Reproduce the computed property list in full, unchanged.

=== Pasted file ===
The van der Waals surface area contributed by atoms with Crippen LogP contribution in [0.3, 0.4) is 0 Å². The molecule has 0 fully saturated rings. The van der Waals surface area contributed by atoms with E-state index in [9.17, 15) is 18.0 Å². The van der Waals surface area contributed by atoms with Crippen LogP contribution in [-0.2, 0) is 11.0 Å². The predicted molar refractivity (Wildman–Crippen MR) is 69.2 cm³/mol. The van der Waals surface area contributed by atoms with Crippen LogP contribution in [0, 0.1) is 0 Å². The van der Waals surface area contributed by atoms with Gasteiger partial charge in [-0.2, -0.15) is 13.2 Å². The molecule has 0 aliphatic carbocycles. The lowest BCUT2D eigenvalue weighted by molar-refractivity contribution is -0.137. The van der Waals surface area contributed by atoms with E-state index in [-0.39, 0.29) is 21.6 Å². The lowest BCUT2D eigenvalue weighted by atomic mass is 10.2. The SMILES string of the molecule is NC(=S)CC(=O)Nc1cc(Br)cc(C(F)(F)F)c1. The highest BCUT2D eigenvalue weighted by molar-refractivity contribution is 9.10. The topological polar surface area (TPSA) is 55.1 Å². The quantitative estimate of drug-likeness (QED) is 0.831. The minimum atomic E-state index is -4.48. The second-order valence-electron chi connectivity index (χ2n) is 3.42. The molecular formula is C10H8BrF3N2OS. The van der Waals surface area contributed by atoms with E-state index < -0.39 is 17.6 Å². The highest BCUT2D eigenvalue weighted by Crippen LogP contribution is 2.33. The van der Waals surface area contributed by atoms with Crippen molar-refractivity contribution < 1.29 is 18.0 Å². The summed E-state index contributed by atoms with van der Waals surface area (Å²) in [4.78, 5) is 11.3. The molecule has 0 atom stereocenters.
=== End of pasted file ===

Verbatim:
The van der Waals surface area contributed by atoms with Crippen LogP contribution in [0.3, 0.4) is 0 Å². The molecule has 0 fully saturated rings. The van der Waals surface area contributed by atoms with E-state index in [9.17, 15) is 18.0 Å². The van der Waals surface area contributed by atoms with Crippen LogP contribution in [-0.2, 0) is 11.0 Å². The predicted molar refractivity (Wildman–Crippen MR) is 69.2 cm³/mol. The van der Waals surface area contributed by atoms with Crippen LogP contribution in [0, 0.1) is 0 Å². The van der Waals surface area contributed by atoms with Gasteiger partial charge in [-0.2, -0.15) is 13.2 Å². The molecule has 0 aliphatic carbocycles. The lowest BCUT2D eigenvalue weighted by molar-refractivity contribution is -0.137. The van der Waals surface area contributed by atoms with E-state index in [-0.39, 0.29) is 21.6 Å². The lowest BCUT2D eigenvalue weighted by atomic mass is 10.2. The SMILES string of the molecule is NC(=S)CC(=O)Nc1cc(Br)cc(C(F)(F)F)c1. The highest BCUT2D eigenvalue weighted by molar-refractivity contribution is 9.10. The topological polar surface area (TPSA) is 55.1 Å². The quantitative estimate of drug-likeness (QED) is 0.831. The minimum atomic E-state index is -4.48. The second-order valence-electron chi connectivity index (χ2n) is 3.42. The molecular formula is C10H8BrF3N2OS. The van der Waals surface area contributed by atoms with E-state index < -0.39 is 17.6 Å². The highest BCUT2D eigenvalue weighted by Crippen LogP contribution is 2.33. The van der Waals surface area contributed by atoms with Crippen molar-refractivity contribution < 1.29 is 18.0 Å². The summed E-state index contributed by atoms with van der Waals surface area (Å²) in [4.78, 5) is 11.3. The molecule has 0 atom stereocenters.